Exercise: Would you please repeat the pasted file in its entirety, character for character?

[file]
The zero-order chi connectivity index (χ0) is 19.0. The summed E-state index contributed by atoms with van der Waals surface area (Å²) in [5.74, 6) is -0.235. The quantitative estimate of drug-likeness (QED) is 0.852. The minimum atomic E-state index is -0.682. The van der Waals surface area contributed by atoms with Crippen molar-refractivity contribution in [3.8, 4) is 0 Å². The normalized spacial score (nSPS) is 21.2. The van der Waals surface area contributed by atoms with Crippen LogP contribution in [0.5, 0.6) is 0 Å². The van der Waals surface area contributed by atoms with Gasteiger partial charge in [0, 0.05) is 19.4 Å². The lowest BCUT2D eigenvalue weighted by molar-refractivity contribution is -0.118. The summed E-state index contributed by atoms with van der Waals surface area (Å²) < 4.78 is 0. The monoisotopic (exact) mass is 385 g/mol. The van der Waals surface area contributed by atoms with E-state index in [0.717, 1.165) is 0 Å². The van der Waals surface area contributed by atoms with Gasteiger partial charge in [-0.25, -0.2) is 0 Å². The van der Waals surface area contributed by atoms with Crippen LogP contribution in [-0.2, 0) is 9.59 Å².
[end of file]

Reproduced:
The zero-order chi connectivity index (χ0) is 19.0. The summed E-state index contributed by atoms with van der Waals surface area (Å²) in [5.74, 6) is -0.235. The quantitative estimate of drug-likeness (QED) is 0.852. The minimum atomic E-state index is -0.682. The van der Waals surface area contributed by atoms with Crippen molar-refractivity contribution in [3.8, 4) is 0 Å². The normalized spacial score (nSPS) is 21.2. The van der Waals surface area contributed by atoms with Crippen LogP contribution in [0.5, 0.6) is 0 Å². The van der Waals surface area contributed by atoms with Gasteiger partial charge in [0, 0.05) is 19.4 Å². The lowest BCUT2D eigenvalue weighted by molar-refractivity contribution is -0.118. The summed E-state index contributed by atoms with van der Waals surface area (Å²) < 4.78 is 0. The monoisotopic (exact) mass is 385 g/mol. The van der Waals surface area contributed by atoms with E-state index in [0.717, 1.165) is 0 Å². The van der Waals surface area contributed by atoms with Gasteiger partial charge in [-0.25, -0.2) is 0 Å². The van der Waals surface area contributed by atoms with Crippen LogP contribution in [-0.2, 0) is 9.59 Å².